U.S. Weighs Aid to Abbas, Fatah

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The Hamas victory in Gaza upends President Bush's Middle East "road map," including a path toward a Palestinian state. While U.S. aid to Palestinian President Abbas and his government is likely to resume, many fear it's too late to help.

DEBBIE ELLIOTT, host:

The U.S.'s position on the Palestinian infighting is to try to shore up President Abbas and his new Fatah government in the West Bank. The American consul general in Jerusalem indicated Washington will lift its economic embargo against the Palestinian government within days.

But as NPR's Michele Kelemen reports, critics say this support is too little too late.

MICHELE KELEMEN: It was five years ago this month that President Bush laid out his vision of a Palestinian state. Hamas' victory in Gaza was a clear blow to this idea and to U.S. diplomacy, according to Robert Malley of the International Crisis Group.

Mr. ROBERT MALLEY (Senior Fellow, International Crisis Group): It certainly shows that what the president has set out to do five years ago in his speech on June 24th is nowhere near realization. It's also clear that the strategy that was put in place after Hamas' election, which was designed to weaken Hamas and shorten its time in power. That has been a fantastic failure.

KELEMEN: The U.S. and its quartet partners - the European Union, Russia and the United Nations - have kept up an international aid boycott of the Palestinian government as long as Hamas refused to renounce violence and recognize Israel. The boycott continued even after Palestinian authority president Mahmoud Abbas formed a unity government with Hamas.

Now after losing control of Gaza, Abbas is forming a new government at his headquarters in the West Bank. And he appointed Salam Fayyad as prime minister. State Department spokesman Sean McCormack says the U.S. and its partners are looking for ways to support them.

Mr. SEAN McCORMACK (Spokesman, U.S. Department of State): We now have a new Palestinian prime minister that has been appointed by President Abbas. He's been charged with forming a government. This is a person that the international community has long experienced with, has great confidence in. He has sterling reputation among members of the international community.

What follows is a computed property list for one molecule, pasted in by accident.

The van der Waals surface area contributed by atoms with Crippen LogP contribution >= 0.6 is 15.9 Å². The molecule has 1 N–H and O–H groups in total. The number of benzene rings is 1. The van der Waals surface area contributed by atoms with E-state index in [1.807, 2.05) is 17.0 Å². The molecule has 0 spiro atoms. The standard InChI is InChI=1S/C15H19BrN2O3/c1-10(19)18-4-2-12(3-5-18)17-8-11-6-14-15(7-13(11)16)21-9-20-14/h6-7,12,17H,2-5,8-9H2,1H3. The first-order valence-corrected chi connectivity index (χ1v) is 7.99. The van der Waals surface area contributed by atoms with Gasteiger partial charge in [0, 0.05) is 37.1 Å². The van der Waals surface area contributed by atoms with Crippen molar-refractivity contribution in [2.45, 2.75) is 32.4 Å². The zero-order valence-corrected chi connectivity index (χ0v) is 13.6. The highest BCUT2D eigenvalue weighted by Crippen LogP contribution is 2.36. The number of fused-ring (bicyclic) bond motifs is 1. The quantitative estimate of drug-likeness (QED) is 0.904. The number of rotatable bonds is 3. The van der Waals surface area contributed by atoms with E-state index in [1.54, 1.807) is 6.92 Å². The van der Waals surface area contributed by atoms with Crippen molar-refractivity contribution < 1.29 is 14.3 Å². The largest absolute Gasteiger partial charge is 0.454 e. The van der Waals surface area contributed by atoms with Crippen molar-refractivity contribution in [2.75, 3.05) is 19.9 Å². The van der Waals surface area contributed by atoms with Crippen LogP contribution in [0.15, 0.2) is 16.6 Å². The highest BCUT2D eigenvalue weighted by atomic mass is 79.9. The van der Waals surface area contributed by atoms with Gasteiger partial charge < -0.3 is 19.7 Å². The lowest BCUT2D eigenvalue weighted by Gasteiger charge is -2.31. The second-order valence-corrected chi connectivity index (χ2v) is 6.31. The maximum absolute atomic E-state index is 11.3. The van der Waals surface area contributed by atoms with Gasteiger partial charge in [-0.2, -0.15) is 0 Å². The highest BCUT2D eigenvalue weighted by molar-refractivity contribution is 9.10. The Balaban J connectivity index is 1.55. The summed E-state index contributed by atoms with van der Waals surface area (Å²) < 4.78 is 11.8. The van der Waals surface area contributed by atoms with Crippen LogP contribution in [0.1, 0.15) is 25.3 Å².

KELEMEN: European diplomats are sounding eager to find ways to help the Abbas government more directly though officials say they are waiting to see what sort of government is formed. Yesterday officials were not making any promises about when direct aid could resume. E.U. foreign ministers are meeting on Monday.

One thing's clear, the embargo on Hamas will continue. Robert Malley of the International Crisis Group is deeply skeptical about the international strategy that seems to be emerging.

Mr. MALLEY: It's a little late. It's the things that they should have done at least a year ago in order - if what they wanted to do was help him. It's also only half the story. You can't just focus on the West Bank. You have to decide what you're going to do about Gaza. If it looks like Abbas is getting all these assistance to help in the West Bank while Gaza is starving, his legitimacy and his credibility is just going to take another blow.

KELEMEN: Israel's prime minister, Ehud Olmert, will be here in Washington for talks Monday and Tuesday likely to be dominated by the repercussions of Hamas' takeover of Gaza. There will also be some talk about ways to boost Abbas by releasing Palestinian tax revenue that the Israelis have been holding.

Secretary of State Rice is expected to go to the region later this month. Malley says the administration is going to have to realize soon that it can't leave Gaza out of the equation, even if Olmert and Abbas are talking.

Mr. MALLEY: You can't have an agreement between Israel and the West Bank. It's been Israel and Palestine or it's nothing at all.

KELEMEN: Michele Kelemen, NPR News, Washington.

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